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Fundamentals of Financial Management, Concise Edition (MindTap Course List)
Fundamentals of Financial Management, Concise Edition (MindTap Course List)
9th Edition
ISBN: 9781305635937
Author: Eugene F. Brigham, Joel F. Houston
Publisher: Cengage Learning
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  • Part 3: Capital Budgeting and Project Evaluation Case Study: Assume that the company, where you are working as a team in Financial Department, is considering a potential project with a new product. It will require the company to buy a new equipment that will generate the same revenue for the company each year. The table below shows the initial and annual costs for each option. 3.1. Capital Budgeting Decision Making: Perform capital budgeting technique based on Equivalent Annual Cost (EAC) to advise the Company Management which option should be chosen if the relevant discount rate is 9%? Costs Option A Option B Initial Investment 1,400,000 1,500,000 Year 1 35,000 25,000 Year 2 35,000 25,000 Year 3 35,000 25,000 Year 4 35,000 25,000 Year 5   25,000 3.2. Risk Analysis and Project evaluation: Assume that the company finally chose Option B. It expects to sell 600,000 units of the new product for an average price of $15 per unit. The…
    Part 3: Capital Budgeting and Project EvaluationCase Study: Assume that the company, where you are working as a team in Financial Department,is considering a potential project with a new product. It will require the company to buy a newequipment that will generate the same revenue for the company each year. The table below showsthe initial and annual costs for each option.3.1. Capital Budgeting Decision Making: Perform capital budgeting technique based on EquivalentAnnual Cost (EAC) to advise the Company Management which option should be chosen if therelevant discount rate is 9%?Costs Option A Option BInitial Investment 1,400,000 1,500,000Year 1                    35,000      25,000Year 2                     35,000     25,000Year 3                     35,000     25,000Year 4                      35,000    25,000Year 5                                     25,000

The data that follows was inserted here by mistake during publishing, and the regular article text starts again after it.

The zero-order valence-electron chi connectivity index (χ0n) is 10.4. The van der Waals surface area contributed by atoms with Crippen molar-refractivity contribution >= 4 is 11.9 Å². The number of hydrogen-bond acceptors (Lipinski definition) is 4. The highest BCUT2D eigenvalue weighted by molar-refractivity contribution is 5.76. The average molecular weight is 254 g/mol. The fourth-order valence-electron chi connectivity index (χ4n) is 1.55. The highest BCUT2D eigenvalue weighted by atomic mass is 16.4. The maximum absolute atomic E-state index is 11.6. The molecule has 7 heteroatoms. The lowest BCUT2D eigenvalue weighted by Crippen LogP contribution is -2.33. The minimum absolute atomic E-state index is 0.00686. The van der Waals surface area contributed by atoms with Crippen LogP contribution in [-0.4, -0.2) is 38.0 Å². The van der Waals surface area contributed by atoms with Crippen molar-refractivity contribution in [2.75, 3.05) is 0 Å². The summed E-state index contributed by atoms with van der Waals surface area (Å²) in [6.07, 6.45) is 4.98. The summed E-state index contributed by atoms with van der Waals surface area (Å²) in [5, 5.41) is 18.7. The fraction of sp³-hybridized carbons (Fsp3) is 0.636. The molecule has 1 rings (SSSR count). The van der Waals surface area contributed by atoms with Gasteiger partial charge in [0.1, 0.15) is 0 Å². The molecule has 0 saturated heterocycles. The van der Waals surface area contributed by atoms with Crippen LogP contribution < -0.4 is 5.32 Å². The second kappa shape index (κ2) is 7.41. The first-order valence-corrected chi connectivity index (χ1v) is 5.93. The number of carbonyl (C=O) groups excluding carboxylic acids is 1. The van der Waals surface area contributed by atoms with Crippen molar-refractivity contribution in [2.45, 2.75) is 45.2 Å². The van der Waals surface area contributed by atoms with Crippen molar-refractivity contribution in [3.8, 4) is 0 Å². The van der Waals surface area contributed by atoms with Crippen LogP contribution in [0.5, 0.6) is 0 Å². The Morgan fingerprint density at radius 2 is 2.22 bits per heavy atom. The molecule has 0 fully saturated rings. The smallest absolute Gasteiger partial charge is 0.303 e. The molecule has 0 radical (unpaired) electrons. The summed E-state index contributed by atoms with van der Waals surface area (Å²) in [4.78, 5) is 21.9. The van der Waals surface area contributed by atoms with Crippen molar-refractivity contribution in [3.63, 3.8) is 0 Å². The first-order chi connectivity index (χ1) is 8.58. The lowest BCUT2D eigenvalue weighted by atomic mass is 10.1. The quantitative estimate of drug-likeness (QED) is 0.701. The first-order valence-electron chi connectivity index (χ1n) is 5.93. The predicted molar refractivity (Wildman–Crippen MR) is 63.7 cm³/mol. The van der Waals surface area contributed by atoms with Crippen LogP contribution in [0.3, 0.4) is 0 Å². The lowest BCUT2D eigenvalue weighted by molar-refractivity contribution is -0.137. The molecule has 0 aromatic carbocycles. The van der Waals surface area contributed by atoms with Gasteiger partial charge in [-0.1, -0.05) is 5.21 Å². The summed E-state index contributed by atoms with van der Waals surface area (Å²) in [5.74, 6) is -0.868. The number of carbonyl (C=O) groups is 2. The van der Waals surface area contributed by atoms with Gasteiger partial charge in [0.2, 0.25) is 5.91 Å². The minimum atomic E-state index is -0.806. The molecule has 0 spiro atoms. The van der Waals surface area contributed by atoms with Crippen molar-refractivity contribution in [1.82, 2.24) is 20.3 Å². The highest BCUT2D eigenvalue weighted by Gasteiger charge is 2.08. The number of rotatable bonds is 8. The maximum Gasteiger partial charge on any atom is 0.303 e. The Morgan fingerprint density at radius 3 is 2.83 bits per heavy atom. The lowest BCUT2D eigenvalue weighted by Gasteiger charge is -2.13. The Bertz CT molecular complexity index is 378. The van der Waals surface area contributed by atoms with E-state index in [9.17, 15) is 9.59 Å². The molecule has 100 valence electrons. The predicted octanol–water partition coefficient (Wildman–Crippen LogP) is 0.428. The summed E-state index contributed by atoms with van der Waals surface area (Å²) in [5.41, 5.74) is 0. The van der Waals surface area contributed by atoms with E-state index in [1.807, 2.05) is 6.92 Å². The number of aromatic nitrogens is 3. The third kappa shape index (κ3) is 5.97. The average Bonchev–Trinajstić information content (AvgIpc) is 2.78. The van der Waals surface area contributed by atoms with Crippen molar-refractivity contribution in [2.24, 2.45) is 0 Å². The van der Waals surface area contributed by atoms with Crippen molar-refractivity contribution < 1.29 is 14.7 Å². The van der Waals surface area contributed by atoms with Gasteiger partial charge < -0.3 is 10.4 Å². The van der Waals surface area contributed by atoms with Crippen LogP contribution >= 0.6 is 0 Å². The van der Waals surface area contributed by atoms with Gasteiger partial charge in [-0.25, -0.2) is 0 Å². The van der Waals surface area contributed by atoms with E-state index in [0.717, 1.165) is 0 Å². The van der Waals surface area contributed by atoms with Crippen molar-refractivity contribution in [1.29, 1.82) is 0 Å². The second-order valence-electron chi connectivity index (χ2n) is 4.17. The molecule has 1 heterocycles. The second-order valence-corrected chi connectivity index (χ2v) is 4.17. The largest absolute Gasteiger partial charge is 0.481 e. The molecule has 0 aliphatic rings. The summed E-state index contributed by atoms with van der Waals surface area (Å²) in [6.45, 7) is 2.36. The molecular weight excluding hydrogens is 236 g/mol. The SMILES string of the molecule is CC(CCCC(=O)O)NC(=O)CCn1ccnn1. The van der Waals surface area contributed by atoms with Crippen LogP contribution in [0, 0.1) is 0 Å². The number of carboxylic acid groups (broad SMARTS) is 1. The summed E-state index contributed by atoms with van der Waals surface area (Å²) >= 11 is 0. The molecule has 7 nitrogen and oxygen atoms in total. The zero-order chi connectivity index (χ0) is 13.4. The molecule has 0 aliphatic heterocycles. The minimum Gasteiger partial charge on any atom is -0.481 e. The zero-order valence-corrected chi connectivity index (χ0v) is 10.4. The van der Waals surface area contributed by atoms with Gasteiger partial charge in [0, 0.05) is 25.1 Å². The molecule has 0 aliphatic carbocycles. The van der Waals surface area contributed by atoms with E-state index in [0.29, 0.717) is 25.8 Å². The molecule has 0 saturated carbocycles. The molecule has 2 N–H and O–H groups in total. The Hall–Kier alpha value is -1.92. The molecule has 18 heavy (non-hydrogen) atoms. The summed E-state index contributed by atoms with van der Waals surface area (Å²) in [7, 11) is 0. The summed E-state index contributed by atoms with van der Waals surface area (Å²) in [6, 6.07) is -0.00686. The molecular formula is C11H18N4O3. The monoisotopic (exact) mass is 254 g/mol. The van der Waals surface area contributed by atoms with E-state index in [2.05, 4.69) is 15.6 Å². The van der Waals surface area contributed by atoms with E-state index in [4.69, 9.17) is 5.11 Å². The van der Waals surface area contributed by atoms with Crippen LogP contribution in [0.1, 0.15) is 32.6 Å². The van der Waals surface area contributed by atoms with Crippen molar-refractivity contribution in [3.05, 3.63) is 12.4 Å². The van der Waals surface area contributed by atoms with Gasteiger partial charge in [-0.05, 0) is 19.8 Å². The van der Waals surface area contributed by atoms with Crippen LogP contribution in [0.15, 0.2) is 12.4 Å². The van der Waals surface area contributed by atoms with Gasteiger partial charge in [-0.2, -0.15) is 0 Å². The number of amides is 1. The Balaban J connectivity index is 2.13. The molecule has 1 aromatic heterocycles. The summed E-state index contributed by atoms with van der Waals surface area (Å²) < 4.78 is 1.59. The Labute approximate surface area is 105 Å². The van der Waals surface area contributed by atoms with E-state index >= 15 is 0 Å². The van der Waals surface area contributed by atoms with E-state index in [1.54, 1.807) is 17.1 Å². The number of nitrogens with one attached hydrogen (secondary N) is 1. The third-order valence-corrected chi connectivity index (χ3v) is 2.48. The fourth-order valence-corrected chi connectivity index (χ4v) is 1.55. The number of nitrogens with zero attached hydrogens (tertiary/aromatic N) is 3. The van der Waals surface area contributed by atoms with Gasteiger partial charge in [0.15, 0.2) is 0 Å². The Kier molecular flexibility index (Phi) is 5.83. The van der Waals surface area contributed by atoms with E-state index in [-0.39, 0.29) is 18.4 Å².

Part 3: Capital Budgeting and Project EvaluationCase Study: Assume that the company, where you are working as a team in Financial Department,is considering a potential project with a new product. It will require the company to buy a newequipment that will generate the same revenue for the company each year. The table below showsthe initial and annual costs for each option.3.1. Capital Budgeting Decision Making: Perform capital budgeting technique based on EquivalentAnnual Cost (EAC) to advise the Company Management which option should be chosen if therelevant discount rate is 9%?Costs Option A Option BInitial Investment 1,400,000 1,500,000Year 1 35,000 25,000Year 2 35,000 25,000Year 3 35,000 25,000Year 4 35,000 25,000Year 5 25,0003.2. Risk Analysis and Project evaluation:Assume that the company finally chose Option B. It expects to sell 600,000 units of the new productfor an average price of $15 per unit. The Equipment in Option B has a residual value of $300 000 atthe end of the…